The people familiar with the payments, who spoke on the condition of anonymity because of the sensitivity of state and federal investigations of the governor, differed on whether any kind of payment plan had been established to reimburse Williams. They agreed that none of the money to the corporation or Maureen McDonnell has been repaid.
Revelations of the additional payments came as a federal grand jury was scheduled to hear testimony in the case this week. Separately, state prosecutors in Richmond are looking into whether the governor has complied with all disclosure laws.
McDonnell has said that Star Scientific received no special benefits from his administration and that any actions he or his wife took to boost the company were standard for any administration promoting state-based enterprises.
The $145,000 in payments from Williams came in addition to other undisclosed gifts that Williams gave to the governor’s family, including $15,000 in luxury clothing he bought for Maureen McDonnell and a $6,500 Rolex watch she asked him to purchase so she could give it to her husband.
McDonnell has disclosed receiving $9,650 in gifts from Williams, including private plane trips and the use of a summer lake-house vacation.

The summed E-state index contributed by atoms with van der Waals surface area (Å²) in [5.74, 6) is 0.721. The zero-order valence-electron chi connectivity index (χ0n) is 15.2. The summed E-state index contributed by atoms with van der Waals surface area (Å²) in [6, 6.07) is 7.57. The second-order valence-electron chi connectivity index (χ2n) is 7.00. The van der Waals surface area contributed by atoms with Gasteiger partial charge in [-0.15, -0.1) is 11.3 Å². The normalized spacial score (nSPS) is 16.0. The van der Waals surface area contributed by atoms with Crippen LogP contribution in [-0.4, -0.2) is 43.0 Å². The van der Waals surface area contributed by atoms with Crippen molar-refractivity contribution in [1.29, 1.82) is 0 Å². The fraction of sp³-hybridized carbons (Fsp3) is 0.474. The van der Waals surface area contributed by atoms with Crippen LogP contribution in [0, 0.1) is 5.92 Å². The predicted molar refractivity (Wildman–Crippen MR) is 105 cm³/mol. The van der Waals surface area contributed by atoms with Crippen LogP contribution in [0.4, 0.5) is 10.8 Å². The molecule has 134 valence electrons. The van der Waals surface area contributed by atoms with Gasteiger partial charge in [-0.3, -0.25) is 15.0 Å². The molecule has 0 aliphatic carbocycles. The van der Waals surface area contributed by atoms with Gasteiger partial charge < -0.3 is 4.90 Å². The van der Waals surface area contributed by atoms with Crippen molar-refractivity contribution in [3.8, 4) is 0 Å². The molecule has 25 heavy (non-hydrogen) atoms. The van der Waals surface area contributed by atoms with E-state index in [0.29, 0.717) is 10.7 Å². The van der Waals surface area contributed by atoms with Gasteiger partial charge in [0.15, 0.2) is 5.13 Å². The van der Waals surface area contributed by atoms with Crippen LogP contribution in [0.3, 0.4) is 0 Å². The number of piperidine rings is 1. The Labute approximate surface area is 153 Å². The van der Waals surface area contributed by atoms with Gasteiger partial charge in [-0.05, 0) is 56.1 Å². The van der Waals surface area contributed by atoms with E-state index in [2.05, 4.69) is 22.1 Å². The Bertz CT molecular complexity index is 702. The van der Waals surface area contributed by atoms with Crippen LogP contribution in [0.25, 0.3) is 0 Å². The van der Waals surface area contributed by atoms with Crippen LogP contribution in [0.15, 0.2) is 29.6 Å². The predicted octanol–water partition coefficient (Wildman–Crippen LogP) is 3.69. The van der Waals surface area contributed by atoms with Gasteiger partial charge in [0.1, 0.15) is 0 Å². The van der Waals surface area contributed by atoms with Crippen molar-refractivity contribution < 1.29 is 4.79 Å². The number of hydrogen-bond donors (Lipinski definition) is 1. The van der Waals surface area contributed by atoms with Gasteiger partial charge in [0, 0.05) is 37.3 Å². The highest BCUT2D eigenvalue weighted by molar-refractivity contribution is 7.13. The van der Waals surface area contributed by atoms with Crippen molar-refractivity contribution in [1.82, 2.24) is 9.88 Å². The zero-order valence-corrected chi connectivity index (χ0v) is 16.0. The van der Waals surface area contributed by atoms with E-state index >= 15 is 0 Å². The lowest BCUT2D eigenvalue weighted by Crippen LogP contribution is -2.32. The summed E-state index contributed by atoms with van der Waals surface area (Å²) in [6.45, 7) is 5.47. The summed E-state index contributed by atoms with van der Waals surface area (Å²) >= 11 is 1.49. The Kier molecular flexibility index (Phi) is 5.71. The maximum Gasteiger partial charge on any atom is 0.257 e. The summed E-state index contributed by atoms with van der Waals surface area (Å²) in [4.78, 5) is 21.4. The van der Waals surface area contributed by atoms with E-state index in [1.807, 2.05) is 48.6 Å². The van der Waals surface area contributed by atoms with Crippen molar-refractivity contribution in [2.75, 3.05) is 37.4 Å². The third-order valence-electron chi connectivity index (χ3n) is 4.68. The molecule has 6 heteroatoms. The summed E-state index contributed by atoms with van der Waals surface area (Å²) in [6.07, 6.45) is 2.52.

Williams’s first payment to the McDonnell family came in a $50,000 check made out to Maureen McDonnell from his trust on May 23, 2011, the people familiar with the transactions said. That was the same day Williams wrote a separate check for the catering at Cailin McDonnell’s wedding.
Then, in March 2012, Williams wrote a $50,000 check from his trust to MoBo, which was followed by an additional $20,000 payment to the corporation that spring, the people said.
In annual financial-disclosure forms, McDonnell has indicated that he owns a stake in MoBo, which he reported was associated with two Virginia Beach rental properties he purchased in 2005 and 2006 with his wife and his sister, who is also named Maureen.
The name of MoBo, formed in 2005, apparently comes from the combination of the names “Maureen” and “Bob” and is the entity that makes mortgage payments on the homes and pays for the properties’ renovations and upkeep.
Virginia law allows elected officials to accept gifts of any size, including money, provided they annually disclose those worth at least $50. The law does not require the disclosure of gifts given to members of an elected official’s immediate family, nor gifts provided by relatives or “personal friends.”
McDonnell has said he considers Williams, whom he met shortly before his 2009 campaign for governor, to be a “family friend.” He has said the catering at the 2011 wedding was a gift to his daughter and did not need to be disclosed.
State law requires officials to disclose loans made to them and members of their immediate family. But it does not require elected officials to spell out their business liabilities.